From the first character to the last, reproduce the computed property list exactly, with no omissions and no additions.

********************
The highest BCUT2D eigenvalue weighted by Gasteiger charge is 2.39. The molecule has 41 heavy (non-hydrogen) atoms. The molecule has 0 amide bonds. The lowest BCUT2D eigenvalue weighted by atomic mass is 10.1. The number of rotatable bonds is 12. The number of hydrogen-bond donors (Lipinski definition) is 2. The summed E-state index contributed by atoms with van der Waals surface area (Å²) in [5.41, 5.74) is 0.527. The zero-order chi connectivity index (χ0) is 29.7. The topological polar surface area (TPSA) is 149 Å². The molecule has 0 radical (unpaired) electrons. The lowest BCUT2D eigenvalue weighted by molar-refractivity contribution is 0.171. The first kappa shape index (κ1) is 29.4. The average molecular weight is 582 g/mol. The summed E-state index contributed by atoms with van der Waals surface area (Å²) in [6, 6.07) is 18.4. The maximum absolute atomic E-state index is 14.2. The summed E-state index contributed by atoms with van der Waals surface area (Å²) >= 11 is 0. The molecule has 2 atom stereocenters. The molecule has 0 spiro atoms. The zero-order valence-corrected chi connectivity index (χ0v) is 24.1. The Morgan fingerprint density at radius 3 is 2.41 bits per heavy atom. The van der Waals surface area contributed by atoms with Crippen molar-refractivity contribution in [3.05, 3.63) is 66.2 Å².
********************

The highest BCUT2D eigenvalue weighted by Gasteiger charge is 2.39. The molecule has 41 heavy (non-hydrogen) atoms. The molecule has 0 amide bonds. The lowest BCUT2D eigenvalue weighted by atomic mass is 10.1. The number of rotatable bonds is 12. The number of hydrogen-bond donors (Lipinski definition) is 2. The summed E-state index contributed by atoms with van der Waals surface area (Å²) in [5.41, 5.74) is 0.527. The zero-order chi connectivity index (χ0) is 29.7. The topological polar surface area (TPSA) is 149 Å². The molecule has 0 radical (unpaired) electrons. The lowest BCUT2D eigenvalue weighted by molar-refractivity contribution is 0.171. The first kappa shape index (κ1) is 29.4. The average molecular weight is 582 g/mol. The summed E-state index contributed by atoms with van der Waals surface area (Å²) in [6, 6.07) is 18.4. The maximum absolute atomic E-state index is 14.2. The summed E-state index contributed by atoms with van der Waals surface area (Å²) >= 11 is 0. The molecule has 2 atom stereocenters. The molecule has 0 spiro atoms. The zero-order valence-corrected chi connectivity index (χ0v) is 24.1. The Morgan fingerprint density at radius 3 is 2.41 bits per heavy atom. The van der Waals surface area contributed by atoms with Crippen molar-refractivity contribution in [3.05, 3.63) is 66.2 Å².